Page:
You might think that the way you feel about your teeth and gums is tied to your genetic makeup.
But a new study shows that while it’s possible to have genetic differences that affect the way we feel about them, they don’t actually cause the same pain.
The researchers found that the exact same genetic variation affects how we feel and feel about both the inside and out of the teeth, and that there’s little correlation between genetic differences and the pain we experience when we have or don’t have tooth problems.
What we know about pain and health The study is the first to look at how genetic variation plays a role in pain.
Previous studies have looked at how different genes may affect the pain people feel when they experience pain.
Researchers have known that people have different pain-causing genes, and there are also different genes that affect how pain is felt, called pain-related genes.
But until now, we didn’t know how these differences might affect pain, or what kinds of pain we could expect from the pain-associated genes.
This new study is one of the first systematic studies to use genome-wide data to investigate these pain-inducing genes.
To study pain, the researchers gathered data on over 17,000 people in Australia, and found that there was little relationship between genetic variation and pain.
“In other words, it was not as clear as we had thought that there were differences in pain-induced genes between people with different types of dental problems,” said study co-author Peter Pang from the University of Melbourne.
The researchers focused on the pain gene known as p38, which codes for the pain hormone receptor, and it’s a gene that’s important in the regulation of pain. “
We were surprised to find that the same gene that we’d previously found to be associated with pain also appeared to be linked to the same kinds of differences in response to pain.”
The researchers focused on the pain gene known as p38, which codes for the pain hormone receptor, and it’s a gene that’s important in the regulation of pain.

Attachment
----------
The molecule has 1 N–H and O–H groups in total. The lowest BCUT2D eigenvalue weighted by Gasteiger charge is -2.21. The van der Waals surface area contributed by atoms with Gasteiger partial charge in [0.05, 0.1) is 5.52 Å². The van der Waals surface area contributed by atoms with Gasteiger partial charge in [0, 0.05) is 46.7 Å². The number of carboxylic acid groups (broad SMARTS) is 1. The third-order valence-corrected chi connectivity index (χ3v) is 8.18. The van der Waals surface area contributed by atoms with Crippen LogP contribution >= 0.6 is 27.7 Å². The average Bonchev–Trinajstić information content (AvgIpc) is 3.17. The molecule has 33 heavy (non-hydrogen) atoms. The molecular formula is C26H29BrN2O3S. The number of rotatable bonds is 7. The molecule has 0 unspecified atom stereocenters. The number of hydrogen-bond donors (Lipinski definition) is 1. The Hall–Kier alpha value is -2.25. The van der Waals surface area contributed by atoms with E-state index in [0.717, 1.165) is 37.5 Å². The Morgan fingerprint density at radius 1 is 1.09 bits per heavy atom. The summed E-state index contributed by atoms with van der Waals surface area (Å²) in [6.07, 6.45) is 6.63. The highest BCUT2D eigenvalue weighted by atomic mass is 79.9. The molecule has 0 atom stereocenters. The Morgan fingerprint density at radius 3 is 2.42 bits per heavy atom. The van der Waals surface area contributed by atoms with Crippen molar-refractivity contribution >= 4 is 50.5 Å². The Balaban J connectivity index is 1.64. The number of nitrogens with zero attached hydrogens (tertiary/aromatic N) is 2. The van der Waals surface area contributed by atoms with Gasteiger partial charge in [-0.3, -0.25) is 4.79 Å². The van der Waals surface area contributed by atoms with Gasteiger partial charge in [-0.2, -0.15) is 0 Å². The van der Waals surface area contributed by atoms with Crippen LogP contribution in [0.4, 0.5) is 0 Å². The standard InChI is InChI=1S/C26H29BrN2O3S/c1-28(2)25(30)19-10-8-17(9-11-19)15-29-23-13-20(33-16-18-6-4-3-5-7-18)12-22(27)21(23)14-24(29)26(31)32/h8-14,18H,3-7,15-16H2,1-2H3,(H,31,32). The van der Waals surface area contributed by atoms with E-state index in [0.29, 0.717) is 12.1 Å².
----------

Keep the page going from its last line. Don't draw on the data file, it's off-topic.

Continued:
P38 regulates how pain-sensitive cells in the brain communicate with each other, and its presence or absence can influence how well a person feels about pain.
When researchers looked at the genes associated with the pain pain-response gene, they found that those people with the gene were more likely to report being in pain when they had or had not had a toothache.
The scientists also found that people with this gene had more pain-like sensations and worse pain tolerance than people without the gene.
The study found that it wasn’t just people who had a specific pain gene that caused pain, but also that people who were in pain were also more likely than others to report feeling worse pain, especially if they had a genetic variation in the pain genes.
It’s not clear why these differences are present.
Previous research had found that certain pain-signaling genes could influence pain responses.
These studies suggested that a genetic predisposition to a pain gene could affect the sensation of pain that you experience, and this could be important for understanding how to treat pain.
But it’s not entirely clear how pain genes affect pain.
There’s no clear link between the pain caused by one gene and the other, or between the gene and how pain affects the body.
Pang says that while some of the pain genetic variants that the researchers identified could explain the differences between people, it’s unclear whether they’re linked to pain or to how well the body can deal with it.
“It’s possible that the genes that are linked to different pain genes could be used to predict the kinds of genetic variations that cause different kinds of damage to the body,” he said.
“But it’s also possible that these different genes have different effects on pain.”
It’s also not clear how the genetic variations relate to pain-specific pain.
This research also found no relationship between pain-type genes and pain in people who didn’t have any pain at all.
“While we’re interested in looking at genetic variants and their effects on the body, we’re also interested in understanding what the body would do if these variants were actually causing the disease,” said Pang.
He adds that while there’s a lot of research to look into the effects of pain-producing genes on the human body, “this is the only study to really explore how these genetic variants may impact pain, in people with and without dental problems.”